Wednesday, November 11, 2009
The Fiend 1972
Director: Robert Hartford-Davis
Writer: Brian Comport
Starring Patrick Magee, Ann Todd, Tony Beckley, Madeiline Hinde, Suzanne Leigh, Percy Herbert and David Lodge
This film caught my eye when I saw it as a recent new release on Netflix, so I thought I would take a chance and rent it. I would have to say, it is definitely a look see. It is a film that combines Alfred Hitchcock's Frenzy with Psycho. Just with a far more sleazy and exploitative bent to it. The main thing that interested me was that it had Patrick Macgee of A Clockwork Orange fame in a central role. I have always dug his work, and was curious to see him playing a sinister religious pastor in this film. This is also a film that is very timely, as it's central theme is the fanaticism of religious zealotry. With what is happening in the world today, I think that theme really hits home in this film. Also, one of the main characters is diabetic and has their life put in danger due to the habits of the religious doctrine, with no regards to their health issues. That really struck a nerve with me, since I am also a diabetic. The film also relies heavily on sexual sleaze and exploitation, which really works in its favor. I think without that touch the film would not be as memorable or as exciting.
The plot basics are this, in London a sinister sect of Christianity that calls themselves "the Brethren" and lead by a controlling and unfeeling minister (Magee), has been rising in popularity. The Minister has a controlling aspect over Birdy Wemsy (Todd), who is a diabetic and has periods where she is unsure of her reality. She is watched over by her son Kenny (Beckley), who is spiraling into madness. He begins to stalk young girls and killing them, rationalizing that he is baptizing them for the Lord. We then meet Brigitte Lynch (Hinde) a reporter who decides to investigate "The Brethren" and soon discovers the bizarre things that Kenny is doing. While this is happening the Minister coaxes Birdy into fasting and her being a diabetic, could make that fatal for her. As Kenny spirals deeper into his depravity and madness, his mother goes off the deep end with the Minister and who knows what this will drive Kenny to do?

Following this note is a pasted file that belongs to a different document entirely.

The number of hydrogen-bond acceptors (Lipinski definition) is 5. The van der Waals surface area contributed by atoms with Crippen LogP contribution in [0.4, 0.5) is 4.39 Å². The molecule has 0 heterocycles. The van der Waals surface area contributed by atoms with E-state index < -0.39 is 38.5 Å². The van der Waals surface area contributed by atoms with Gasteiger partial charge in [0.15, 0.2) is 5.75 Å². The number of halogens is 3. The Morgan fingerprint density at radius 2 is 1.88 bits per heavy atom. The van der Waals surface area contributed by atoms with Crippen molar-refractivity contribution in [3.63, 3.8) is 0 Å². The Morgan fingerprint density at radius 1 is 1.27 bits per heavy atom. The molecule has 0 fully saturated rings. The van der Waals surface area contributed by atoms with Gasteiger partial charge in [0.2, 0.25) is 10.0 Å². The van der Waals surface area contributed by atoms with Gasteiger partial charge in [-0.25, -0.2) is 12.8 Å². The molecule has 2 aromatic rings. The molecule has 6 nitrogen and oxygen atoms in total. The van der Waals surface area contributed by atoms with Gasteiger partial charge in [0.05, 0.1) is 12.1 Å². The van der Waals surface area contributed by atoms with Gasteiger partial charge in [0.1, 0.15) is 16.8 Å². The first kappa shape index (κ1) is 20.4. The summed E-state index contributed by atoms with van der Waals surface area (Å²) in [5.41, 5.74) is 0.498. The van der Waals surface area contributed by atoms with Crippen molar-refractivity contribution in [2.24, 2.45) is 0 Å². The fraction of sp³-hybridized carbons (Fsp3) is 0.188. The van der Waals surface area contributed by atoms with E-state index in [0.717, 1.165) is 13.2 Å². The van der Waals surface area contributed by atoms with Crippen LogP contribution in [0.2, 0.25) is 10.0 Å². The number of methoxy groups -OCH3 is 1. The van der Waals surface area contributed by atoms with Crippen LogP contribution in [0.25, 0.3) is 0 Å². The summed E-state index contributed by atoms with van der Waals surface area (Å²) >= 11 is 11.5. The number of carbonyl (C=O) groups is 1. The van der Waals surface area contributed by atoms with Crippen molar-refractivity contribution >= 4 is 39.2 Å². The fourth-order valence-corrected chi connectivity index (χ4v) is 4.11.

This is a good film. Hartford-Davis direction has a slow build of menace throughout the film. It definitely takes its own leisurely pace to get going and that kind of pacing may not be for everyone, but it worked very well for me. He stages the murder scenes very well and I did enjoy how he went back and forth from one murder to a baptism, making a great analogy there. The script is very good too, it is all about the manic zealotry of fringe cults and the themes are never beaten over your head, but are just a organic development of the development of the story. The cast is the best part of the film. Magee is dynamic as the sinister Minister of "The Brethren". He commands the screen with every moment he is on screen. Beckley as the psychotic Kenny is very good too and reminds me a lot of Anthony Perkins as Norman Bates. I also liked Todd as Birdy, she was really the only character you felt any sympathy for. You really hoped she woke up and saw what the Minister was doing, but she was just too deluded and too ensconced in the cult of "the Brethren" to get past it. There is not much SFX in the film, it is more about mood and atmosphere than showing in full bloody revelry the grisly murders. If anything, this film relies on T & A more than any thing else and it does that really well. I recommend this to exploitation film fans and for fans of Hitchcockian films.
This one gets 3 out of 5